Sci-Fi Christmas greetings
Regardless of where you are in the world, you can invite Jamie Poole to be part of your holiday tradition. For the historical sci-fi reader on your list, here is a series guaranteed to hook you. It begins "I resurrected a Druidess." How it ends? You'll have to read to find out. But a cautionary tale: Everything changes when you resurrect a Druidess. Scoff if you like. Jamie learns the hard way as Time imprints on her and she finds she can slip through Time. It might sound like fun, but she's not so sure about that. Read and find out why.
Here is a brief reading from the latest paperback release. After that, details will show you how to get your own copy.
From Battle of the Beanfield:
Near Stonehenge, England
June 1, 1985.
Police Constable Bernard Tompkins was up earlier than normal. He took little time to eat breakfast before dressing in his police uniform in front of the bedroom mirror. He struck an odd figure. He’d been called Frankenstein in school because of his height and square features. Having broken his nose in a skirmish a year ago when he arrested three drunken men single-handedly had only accentuated the appearance. He had gotten an award for the arrest. He wished the doctor had done a better job setting his nose, but there was nothing to be done.
He strapped his truncheon to his hip. Perhaps he’d get an award today for acts of bravery. The Stonehenge Free Festival would be stopped this year. The hippies were nothing but a nuisance. Last year there had been over 65,000 of those alternative thinkers on the fields around Stonehenge doing drugs, listening to loud rock music, and generally disturbing the peace. Not that anyone lived around there.
That wasn’t the point.
What they did was illegal. They were a counterculture, eating at the fabric of everything his country stood for. Groups like the New Age Travellers, Tibetan Ukrainian Mountain Troupe, Tepee People, Circus Normal, and The Peace Convoy: it all sounded very 1960s, if you asked him.
They claimed they came because it was the culmination of the summer solstice. He knew better. It was just an
opportunity to get high and turn this place into nothing but another Woodstock. It would be stopped and he would be part of it. The police had planned this for four months. There was no way they couldn’t succeed. He turned and exited his house.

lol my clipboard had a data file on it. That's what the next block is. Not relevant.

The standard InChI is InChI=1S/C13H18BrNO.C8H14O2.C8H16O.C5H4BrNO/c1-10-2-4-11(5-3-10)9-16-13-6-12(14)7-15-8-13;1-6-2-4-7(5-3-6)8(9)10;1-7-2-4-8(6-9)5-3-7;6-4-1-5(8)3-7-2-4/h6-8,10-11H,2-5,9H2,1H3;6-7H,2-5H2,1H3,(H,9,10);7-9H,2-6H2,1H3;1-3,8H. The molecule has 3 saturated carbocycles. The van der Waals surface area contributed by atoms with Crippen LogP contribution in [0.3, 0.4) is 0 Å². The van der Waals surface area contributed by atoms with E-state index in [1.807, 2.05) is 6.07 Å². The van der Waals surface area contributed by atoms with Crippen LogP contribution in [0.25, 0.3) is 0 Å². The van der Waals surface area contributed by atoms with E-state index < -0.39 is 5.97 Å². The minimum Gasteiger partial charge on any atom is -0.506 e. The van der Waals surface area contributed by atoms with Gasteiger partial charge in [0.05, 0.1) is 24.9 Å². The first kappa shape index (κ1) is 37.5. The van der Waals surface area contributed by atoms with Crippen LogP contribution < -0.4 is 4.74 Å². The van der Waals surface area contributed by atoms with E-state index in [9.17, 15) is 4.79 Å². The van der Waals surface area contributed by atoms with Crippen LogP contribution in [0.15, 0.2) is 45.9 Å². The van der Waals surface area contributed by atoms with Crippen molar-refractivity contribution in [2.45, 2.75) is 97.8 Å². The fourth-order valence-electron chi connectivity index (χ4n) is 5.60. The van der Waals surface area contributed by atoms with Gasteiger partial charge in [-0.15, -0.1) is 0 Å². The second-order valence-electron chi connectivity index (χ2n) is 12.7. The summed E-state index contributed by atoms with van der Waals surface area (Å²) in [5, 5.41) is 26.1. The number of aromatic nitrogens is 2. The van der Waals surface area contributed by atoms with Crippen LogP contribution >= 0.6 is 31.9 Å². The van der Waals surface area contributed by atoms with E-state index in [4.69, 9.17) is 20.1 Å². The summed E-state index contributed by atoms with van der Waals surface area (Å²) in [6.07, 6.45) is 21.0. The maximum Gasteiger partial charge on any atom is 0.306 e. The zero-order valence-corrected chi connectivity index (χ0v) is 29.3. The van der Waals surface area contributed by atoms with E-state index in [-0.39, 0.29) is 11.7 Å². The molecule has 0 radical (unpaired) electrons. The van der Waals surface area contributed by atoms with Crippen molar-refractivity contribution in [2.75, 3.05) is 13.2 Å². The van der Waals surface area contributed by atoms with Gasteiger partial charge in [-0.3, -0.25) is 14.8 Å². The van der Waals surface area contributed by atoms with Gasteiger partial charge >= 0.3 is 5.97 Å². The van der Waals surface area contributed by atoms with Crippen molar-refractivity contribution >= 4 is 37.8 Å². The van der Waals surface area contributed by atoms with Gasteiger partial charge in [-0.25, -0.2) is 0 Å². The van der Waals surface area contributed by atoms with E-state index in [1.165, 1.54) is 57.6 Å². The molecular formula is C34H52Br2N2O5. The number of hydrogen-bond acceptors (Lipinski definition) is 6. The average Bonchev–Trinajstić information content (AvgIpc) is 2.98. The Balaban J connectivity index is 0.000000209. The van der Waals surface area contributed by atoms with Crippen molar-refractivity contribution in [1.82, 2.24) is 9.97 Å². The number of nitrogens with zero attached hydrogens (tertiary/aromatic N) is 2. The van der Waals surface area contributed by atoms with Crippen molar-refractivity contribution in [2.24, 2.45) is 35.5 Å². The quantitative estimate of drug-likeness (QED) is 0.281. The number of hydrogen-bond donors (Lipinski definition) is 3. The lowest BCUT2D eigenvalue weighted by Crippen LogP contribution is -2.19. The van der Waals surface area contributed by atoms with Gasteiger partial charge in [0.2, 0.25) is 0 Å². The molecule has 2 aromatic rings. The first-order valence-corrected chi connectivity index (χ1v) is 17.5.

Tristan stepped from the shadows on the side of Police Constable Bernard Tompkin’s house near where he kept the rubbish bin in time to watch the police constable climb into his car and drive away.
“And so it begins,” Tristan grinned to himself. He extracted a comb from his back pocket and carefully combed his feathered hair before disappearing again into the shadows. “Time for some chaos. Time for some fun!”
And he vanished behind the bin.
Linda woke up cranky. Maybe it was because a rock had poked through her sleeping bag, digging all night into her back. Maybe it was because Daddy snored like a grizzly bear. Or maybe because Mother wouldn’t stop talking. All. Night. Long. They’d been on the road over a month. It wore on her.
“Linny, have some breakfast,” Mother called from outside the Winnebago. “You need to eat.”
Always the not-so-subtle comments about her weight. “Quit calling me that.” She dragged on a shirt and a pair of cutoff shorts. It was too cool for shorts, but she didn’t care. She brushed her long light brown hair and twisted it into a braid. It sucked she couldn’t have a shower, but such things didn’t happen when you were traveling across Europe apparently. At least, not the way her parents preferred to travel. Hippy-dippy Winnebago with peace symbols, rainbows, and slogans in Russian all over it.
“Just come eat some oatmeal. We’re heading for the festival in a few minutes.”
With a huff, Linda slapped the door open. The field they parked in was a mass of vehicles, and everyone was packing up. Daddy read a newspaper, ignoring the noise. What would they do with the Winnebago when they returned to Illinois?